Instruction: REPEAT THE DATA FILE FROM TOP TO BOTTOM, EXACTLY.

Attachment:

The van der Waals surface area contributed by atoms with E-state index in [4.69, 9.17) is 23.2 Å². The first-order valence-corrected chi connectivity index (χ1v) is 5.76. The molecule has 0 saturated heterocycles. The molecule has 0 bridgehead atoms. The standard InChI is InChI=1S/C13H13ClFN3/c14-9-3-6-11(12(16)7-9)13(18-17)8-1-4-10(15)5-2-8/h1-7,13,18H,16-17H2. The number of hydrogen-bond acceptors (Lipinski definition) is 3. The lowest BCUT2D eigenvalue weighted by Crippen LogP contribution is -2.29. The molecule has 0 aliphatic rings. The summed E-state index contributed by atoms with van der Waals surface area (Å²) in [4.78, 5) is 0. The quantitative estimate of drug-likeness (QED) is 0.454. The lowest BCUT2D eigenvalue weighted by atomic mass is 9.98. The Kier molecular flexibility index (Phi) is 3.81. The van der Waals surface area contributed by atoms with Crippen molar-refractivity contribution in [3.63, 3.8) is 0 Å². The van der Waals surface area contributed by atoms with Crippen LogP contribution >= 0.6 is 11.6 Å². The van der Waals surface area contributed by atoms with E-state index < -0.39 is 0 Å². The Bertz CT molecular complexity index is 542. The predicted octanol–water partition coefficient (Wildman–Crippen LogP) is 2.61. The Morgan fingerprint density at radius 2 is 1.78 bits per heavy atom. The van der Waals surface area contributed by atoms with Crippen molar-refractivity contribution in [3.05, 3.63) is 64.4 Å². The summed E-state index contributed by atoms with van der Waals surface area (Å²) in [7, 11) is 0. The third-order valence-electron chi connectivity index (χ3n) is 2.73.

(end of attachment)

The van der Waals surface area contributed by atoms with E-state index in [4.69, 9.17) is 23.2 Å². The first-order valence-corrected chi connectivity index (χ1v) is 5.76. The molecule has 0 saturated heterocycles. The molecule has 0 bridgehead atoms. The standard InChI is InChI=1S/C13H13ClFN3/c14-9-3-6-11(12(16)7-9)13(18-17)8-1-4-10(15)5-2-8/h1-7,13,18H,16-17H2. The number of hydrogen-bond acceptors (Lipinski definition) is 3. The lowest BCUT2D eigenvalue weighted by Crippen LogP contribution is -2.29. The molecule has 0 aliphatic rings. The summed E-state index contributed by atoms with van der Waals surface area (Å²) in [4.78, 5) is 0. The quantitative estimate of drug-likeness (QED) is 0.454. The lowest BCUT2D eigenvalue weighted by atomic mass is 9.98. The Kier molecular flexibility index (Phi) is 3.81. The van der Waals surface area contributed by atoms with Crippen molar-refractivity contribution in [3.63, 3.8) is 0 Å². The van der Waals surface area contributed by atoms with Crippen LogP contribution >= 0.6 is 11.6 Å². The van der Waals surface area contributed by atoms with E-state index < -0.39 is 0 Å². The Bertz CT molecular complexity index is 542. The predicted octanol–water partition coefficient (Wildman–Crippen LogP) is 2.61. The Morgan fingerprint density at radius 2 is 1.78 bits per heavy atom. The van der Waals surface area contributed by atoms with Crippen molar-refractivity contribution in [3.05, 3.63) is 64.4 Å². The summed E-state index contributed by atoms with van der Waals surface area (Å²) in [7, 11) is 0. The third-order valence-electron chi connectivity index (χ3n) is 2.73.